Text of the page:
The blunt fact is that cannot afford to work for ‘free’ on this any more.

It’s got to stop.

I’d promised to do one more ‘freebie’ for you: a series of short YouTube videos, addressing specific questions on enterprise-architecture. (I’d describe it as a freebie because, once again, the chance of any monetary return from that is so low as to be not even worth the effort of trying to make it work.) And I’ll deliver on that promise.

But beyond that, it’s the bucket-list. For everything.

The ‘bucket-list’? It’s the list of contents for a trash-bucket full of tools that I can no longer afford, in any sense, to further refine and complete, unless someone pays for me (and probably others) to do so.

Everything I’ve done in the past decade is now in that bucket. SCAN, SCORE, NOTES, Five Element, Enterprise Canvas, and all of the others: they’re all in that bucket.

Here’s a kind of inventory for what’s now in that trash-bucket.

First, tools that are largely complete, but still need some clean-up and commercialisation:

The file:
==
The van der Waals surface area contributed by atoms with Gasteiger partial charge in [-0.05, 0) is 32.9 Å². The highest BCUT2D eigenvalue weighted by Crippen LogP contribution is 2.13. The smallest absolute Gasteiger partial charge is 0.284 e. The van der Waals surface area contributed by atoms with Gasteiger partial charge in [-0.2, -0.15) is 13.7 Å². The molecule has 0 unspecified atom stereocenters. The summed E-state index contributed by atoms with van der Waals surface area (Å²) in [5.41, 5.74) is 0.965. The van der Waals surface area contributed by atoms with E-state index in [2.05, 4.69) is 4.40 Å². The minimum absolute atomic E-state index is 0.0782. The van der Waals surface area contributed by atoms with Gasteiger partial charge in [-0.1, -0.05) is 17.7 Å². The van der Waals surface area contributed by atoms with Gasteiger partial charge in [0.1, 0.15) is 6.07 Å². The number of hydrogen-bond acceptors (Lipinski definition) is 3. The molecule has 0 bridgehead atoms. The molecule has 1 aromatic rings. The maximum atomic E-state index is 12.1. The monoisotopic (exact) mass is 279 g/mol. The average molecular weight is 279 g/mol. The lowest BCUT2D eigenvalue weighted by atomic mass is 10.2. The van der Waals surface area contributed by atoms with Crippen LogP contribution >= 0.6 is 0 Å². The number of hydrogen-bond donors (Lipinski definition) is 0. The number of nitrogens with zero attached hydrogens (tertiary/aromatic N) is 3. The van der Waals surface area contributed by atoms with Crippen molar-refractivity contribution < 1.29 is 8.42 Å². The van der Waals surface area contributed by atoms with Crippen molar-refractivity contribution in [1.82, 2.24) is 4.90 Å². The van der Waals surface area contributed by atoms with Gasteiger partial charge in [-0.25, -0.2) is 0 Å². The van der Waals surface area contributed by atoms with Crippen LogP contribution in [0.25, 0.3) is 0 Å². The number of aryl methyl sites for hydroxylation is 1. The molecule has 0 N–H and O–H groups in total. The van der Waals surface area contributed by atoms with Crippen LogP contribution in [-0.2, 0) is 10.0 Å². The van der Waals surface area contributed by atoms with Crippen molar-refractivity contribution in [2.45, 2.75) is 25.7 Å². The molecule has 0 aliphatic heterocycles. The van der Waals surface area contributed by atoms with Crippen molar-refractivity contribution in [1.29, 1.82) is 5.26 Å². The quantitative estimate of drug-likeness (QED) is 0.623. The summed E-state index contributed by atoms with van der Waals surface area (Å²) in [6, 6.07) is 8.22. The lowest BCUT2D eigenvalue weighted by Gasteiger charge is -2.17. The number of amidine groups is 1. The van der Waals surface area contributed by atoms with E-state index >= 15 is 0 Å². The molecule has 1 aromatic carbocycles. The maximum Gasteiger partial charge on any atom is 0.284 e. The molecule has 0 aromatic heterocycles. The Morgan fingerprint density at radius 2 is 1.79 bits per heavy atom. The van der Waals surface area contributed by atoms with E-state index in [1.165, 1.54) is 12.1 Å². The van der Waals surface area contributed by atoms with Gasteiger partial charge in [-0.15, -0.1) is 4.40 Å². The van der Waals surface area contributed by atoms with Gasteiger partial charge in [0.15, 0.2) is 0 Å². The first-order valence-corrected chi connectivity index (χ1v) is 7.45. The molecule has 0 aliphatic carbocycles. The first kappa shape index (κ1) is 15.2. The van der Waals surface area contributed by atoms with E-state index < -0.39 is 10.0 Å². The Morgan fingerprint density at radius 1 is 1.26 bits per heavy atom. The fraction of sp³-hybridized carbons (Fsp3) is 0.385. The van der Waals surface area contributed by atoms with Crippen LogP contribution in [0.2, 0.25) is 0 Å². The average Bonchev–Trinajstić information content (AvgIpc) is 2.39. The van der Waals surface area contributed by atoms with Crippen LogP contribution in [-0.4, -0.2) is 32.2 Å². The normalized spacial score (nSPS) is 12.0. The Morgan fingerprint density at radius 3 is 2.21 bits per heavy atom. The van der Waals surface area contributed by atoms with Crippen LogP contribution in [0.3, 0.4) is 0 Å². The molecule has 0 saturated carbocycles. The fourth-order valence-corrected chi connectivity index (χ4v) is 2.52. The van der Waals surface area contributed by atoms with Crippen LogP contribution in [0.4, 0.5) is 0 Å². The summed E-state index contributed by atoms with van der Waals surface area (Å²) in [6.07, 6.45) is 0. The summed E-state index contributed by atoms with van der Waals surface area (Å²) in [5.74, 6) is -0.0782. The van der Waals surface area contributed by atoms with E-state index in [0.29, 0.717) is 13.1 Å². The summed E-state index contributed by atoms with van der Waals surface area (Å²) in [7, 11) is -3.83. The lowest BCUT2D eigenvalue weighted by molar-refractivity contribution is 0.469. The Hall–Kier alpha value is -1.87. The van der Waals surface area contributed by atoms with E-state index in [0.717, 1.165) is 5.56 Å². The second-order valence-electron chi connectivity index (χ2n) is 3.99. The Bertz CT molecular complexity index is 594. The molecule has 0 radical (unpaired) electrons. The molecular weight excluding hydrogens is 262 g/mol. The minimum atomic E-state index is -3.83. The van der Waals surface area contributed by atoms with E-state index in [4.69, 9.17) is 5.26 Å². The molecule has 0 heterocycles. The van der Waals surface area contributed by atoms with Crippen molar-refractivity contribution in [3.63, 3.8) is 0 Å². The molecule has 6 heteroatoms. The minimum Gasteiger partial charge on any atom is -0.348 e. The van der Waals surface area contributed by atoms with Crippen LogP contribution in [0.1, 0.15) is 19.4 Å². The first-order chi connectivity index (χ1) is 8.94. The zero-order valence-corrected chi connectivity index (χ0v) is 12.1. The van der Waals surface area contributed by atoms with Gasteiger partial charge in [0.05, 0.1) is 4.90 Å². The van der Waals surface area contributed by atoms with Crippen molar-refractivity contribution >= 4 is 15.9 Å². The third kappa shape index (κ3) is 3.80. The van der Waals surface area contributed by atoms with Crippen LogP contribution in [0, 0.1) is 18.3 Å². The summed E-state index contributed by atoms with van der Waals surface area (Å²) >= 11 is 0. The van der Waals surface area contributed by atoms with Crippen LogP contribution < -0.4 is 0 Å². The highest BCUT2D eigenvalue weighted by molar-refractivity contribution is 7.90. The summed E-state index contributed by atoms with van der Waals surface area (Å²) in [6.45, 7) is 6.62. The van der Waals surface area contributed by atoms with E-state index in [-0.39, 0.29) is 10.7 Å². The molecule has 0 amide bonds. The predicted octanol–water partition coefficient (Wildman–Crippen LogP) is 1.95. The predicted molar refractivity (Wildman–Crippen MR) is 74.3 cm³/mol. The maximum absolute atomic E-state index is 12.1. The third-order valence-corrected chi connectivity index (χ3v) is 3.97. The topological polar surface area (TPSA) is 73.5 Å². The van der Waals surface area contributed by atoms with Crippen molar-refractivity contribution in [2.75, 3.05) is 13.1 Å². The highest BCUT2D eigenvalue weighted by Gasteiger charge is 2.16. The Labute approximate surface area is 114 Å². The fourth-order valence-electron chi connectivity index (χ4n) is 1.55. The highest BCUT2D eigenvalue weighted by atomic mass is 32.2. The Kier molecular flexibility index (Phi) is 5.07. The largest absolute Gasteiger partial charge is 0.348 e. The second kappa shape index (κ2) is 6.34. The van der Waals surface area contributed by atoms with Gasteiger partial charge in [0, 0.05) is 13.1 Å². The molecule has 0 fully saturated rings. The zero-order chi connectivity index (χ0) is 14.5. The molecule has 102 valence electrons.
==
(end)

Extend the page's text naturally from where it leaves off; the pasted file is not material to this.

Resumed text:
Some in-progress books on enterprise-architecture and related themes:

And detailed notes on apps, software-tools and notations for whole-enterprise architecture and more:

The blunt fact here is that all of these tools for enterprise-architectures are about to be lost forever – because, without support, I can’t afford to do anything about them or with them any more.

And no, I’m not joking. I cannot afford to support enterprise-architecture any more, if it – and you – won’t support me in doing so.

Unless, in the very near future, I get some support – some very real, solid, tangible, immediate support – I’m going to have to walk away from it all, and accept that that part of my life’s work has been, to most other people, a complete waste of time.

Kinda dispiriting, to say the least.

So if you want anything to be rescued from that trash-bucket, you’re going to have to move fast – because it ain’t gonna be there much longer.

It’s your choice now.

If you’re interested, you know where to get in touch with me, and we can talk more about what might be worth completing, and how to make it feasible for me to do so.

If not, that’s fine too. You won’t miss it. Not until it’s too late, of course – but by then it will already be too late.

Over to you.